Soledad O’Brien and the Girl with a Broken Front Tooth

Posted on Categories Media & Journalism, Public, Speakers at Marquette

Soledad O’Brien remembers a girl in her high school on Long Island, New York, who broke a front tooth and went for many months without getting it fixed.

O’Brien grew up in a stable, comfortable home and never had to worry about shelter, food, medical care, or other valuable parts of stable living. And she never gave much thought to why the girl didn’t get her tooth fixed.

But the girl and her front tooth are still on her mind decades later. That girl makes her think about all the young women, then and now, who live unstable lives, who can’t meet daily needs that are met without much thought in other homes. “I was so naive and stupid about those things,” O’Brien said during an “On the Issues with Mike Gousha” program at Marquette Law School on Tuesday.

“What sixteen-year-old girl walks around (with a broken front tooth). Think about her family circumstances, and think about what this girl was going through that that was completely normal. I don’t think I ever thought about poverty, I don’t think I ever thought about access to health care, or all these things as a journalist I would really dig in to.”

A few minutes later, as she was talking about covering the aftermath of an earthquake in Haiti in 2010 that killed tens of thousands of people, she returned to the girl with the missing tooth.

“I am sure that if, in my high school, I had been standing with a young woman who had grown up in poverty, she would have said, do you see that girl who is missing a tooth? How do you not see that, Soledad? You don’t see it because you are a comfortable middle-class girl who doesn’t have to see, you have never thought about it one minute of your life, because your parents are teachers and they have excellent dental care. You don’t have to see this.”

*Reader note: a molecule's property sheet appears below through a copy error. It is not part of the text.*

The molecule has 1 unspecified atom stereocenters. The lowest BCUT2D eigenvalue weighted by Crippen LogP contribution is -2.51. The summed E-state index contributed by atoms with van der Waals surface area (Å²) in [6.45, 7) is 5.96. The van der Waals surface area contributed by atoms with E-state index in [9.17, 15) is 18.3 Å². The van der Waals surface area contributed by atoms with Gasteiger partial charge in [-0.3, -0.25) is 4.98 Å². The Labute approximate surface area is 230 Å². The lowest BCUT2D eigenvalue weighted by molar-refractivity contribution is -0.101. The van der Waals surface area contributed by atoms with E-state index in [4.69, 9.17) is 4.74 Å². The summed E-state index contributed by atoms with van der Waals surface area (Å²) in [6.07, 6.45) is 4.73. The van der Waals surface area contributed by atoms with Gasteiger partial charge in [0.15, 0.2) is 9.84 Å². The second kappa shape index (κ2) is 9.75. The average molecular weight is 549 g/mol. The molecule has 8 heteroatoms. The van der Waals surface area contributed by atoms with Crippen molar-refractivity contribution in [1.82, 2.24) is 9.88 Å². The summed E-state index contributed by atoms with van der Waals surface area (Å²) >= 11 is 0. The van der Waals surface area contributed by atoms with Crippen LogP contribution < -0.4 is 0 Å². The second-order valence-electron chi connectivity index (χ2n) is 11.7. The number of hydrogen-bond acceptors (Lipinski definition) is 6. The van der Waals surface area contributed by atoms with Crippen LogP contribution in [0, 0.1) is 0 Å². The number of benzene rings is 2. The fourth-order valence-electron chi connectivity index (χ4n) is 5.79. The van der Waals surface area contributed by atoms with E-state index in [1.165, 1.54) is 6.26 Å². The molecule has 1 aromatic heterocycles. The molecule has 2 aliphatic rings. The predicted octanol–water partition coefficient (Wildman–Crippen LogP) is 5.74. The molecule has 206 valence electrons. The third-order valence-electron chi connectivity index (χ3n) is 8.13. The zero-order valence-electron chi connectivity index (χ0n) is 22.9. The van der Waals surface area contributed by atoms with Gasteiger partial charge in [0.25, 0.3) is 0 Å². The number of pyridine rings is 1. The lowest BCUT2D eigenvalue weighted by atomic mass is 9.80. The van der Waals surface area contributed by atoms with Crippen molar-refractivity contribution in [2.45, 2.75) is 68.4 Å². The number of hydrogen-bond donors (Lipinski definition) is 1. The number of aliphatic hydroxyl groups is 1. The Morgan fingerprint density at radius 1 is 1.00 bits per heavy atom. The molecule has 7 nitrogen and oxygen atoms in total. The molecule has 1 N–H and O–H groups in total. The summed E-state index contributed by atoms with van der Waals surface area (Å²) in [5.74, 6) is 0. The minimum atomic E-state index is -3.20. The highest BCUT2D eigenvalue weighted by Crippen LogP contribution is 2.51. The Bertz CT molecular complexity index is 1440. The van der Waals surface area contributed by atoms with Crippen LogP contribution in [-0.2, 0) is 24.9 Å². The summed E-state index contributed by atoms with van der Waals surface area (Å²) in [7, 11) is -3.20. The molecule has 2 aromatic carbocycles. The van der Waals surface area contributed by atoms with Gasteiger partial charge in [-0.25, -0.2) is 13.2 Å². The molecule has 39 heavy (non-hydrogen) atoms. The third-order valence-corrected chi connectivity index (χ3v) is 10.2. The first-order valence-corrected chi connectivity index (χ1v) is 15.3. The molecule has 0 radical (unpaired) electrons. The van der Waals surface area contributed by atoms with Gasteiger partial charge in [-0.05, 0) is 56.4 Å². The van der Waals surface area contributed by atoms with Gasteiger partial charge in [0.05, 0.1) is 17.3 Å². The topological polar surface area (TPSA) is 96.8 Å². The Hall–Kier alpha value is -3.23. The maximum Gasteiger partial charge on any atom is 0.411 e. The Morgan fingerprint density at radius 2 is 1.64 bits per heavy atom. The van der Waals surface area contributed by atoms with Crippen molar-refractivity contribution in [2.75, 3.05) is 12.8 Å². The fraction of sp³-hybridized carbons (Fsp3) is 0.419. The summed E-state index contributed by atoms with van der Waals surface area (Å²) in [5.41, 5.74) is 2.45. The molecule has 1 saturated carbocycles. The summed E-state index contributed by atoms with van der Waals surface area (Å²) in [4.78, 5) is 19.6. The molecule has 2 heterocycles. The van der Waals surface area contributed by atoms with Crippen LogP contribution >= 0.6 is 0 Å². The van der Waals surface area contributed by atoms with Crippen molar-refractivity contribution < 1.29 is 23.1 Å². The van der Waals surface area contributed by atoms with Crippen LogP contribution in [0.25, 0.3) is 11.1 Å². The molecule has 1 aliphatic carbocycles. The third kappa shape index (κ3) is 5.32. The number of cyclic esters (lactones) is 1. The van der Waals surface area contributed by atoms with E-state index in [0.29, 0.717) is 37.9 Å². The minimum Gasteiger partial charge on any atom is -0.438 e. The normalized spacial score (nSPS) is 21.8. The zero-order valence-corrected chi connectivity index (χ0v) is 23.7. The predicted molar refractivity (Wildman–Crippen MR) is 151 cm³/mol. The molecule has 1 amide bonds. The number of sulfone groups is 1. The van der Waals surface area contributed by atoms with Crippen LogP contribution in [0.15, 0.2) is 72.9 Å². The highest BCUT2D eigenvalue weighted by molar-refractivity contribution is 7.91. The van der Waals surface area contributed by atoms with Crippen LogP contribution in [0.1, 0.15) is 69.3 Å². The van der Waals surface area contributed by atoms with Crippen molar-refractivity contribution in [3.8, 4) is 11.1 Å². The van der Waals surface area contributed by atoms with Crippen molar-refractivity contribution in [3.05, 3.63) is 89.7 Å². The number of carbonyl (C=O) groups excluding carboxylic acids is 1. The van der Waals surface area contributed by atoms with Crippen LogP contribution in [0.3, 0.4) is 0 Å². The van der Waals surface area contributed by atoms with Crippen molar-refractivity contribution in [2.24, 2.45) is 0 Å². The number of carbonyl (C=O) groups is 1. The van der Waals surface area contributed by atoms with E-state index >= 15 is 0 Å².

Now, she is dedicated to seeing people like that student. “I think that translates into story coverage,” she said. Genuinely seeing people whose stories don’t get the attention they deserve, digging in depth into issues many hesitate to touch, and reporting with passion and authenticity have made O’Brien one of the most respected and prominent journalists in the nation. A former CNN and NBC anchor, an author and documentary film maker, she is founder and CEO of a media company, Starfish Media Group, and anchor of “Matter of Fact with Soledad O’Brien,” a weekly political magazine program shown nationwide on the Hearst television network and elsewhere.

The program with Gousha, the Law School’s distinguished fellow in law and public policy, was part of a full day of events for O’Brien on the Marquette University campus, capped by delivering the annual Nieman Lecture, hosted by the J. William and Mary Diederich College of Communications.

In her conversation with Gousha, O’Brien hit frequently on a theme: There are people whose stories are important and compelling, and they aren’t always the ones in the biggest positions or who are at the head of a march. One in five children in America live in poverty, she said, but “when was the last time you saw a story on child poverty?”

O’Brien said she loves it that the pieces she does sometimes make people uncomfortable. That can be a way to prod thinking. She sometimes wants to ask people, “What have you been lulled in to?”

She was bluntly critical of the venue in which she has made much of her living, television news. “TV news is painful to watch,” she said. Why? “It’s structured around people yelling at each other. . . . The opportunity to educate people is something we just don’t see on television.” The yelling and the drama of television talk programs is “a waste of a platform,” she said. She said the Sunday morning major network news talk shows too often offer “the same people all the time,” adding, “It’s offensive”

Issues around death and dying. Care giving. What’s happening along the Mexican border, through the eyes of people who live there. These are all subjects that capture O’Brien’s attention.

And she and her husband, Brad Raymond, launched a philanthropy, the PowHERful Foundation, which helps young women get to and through college. The foundation offers scholarships, but also helps recipients overcome obstacles that can get in the way of students succeeding through mentoring, counseling, or other help.

VIdeo of the one-hour program may be seen by clicking here.  

 

 

 

 

 

 

 

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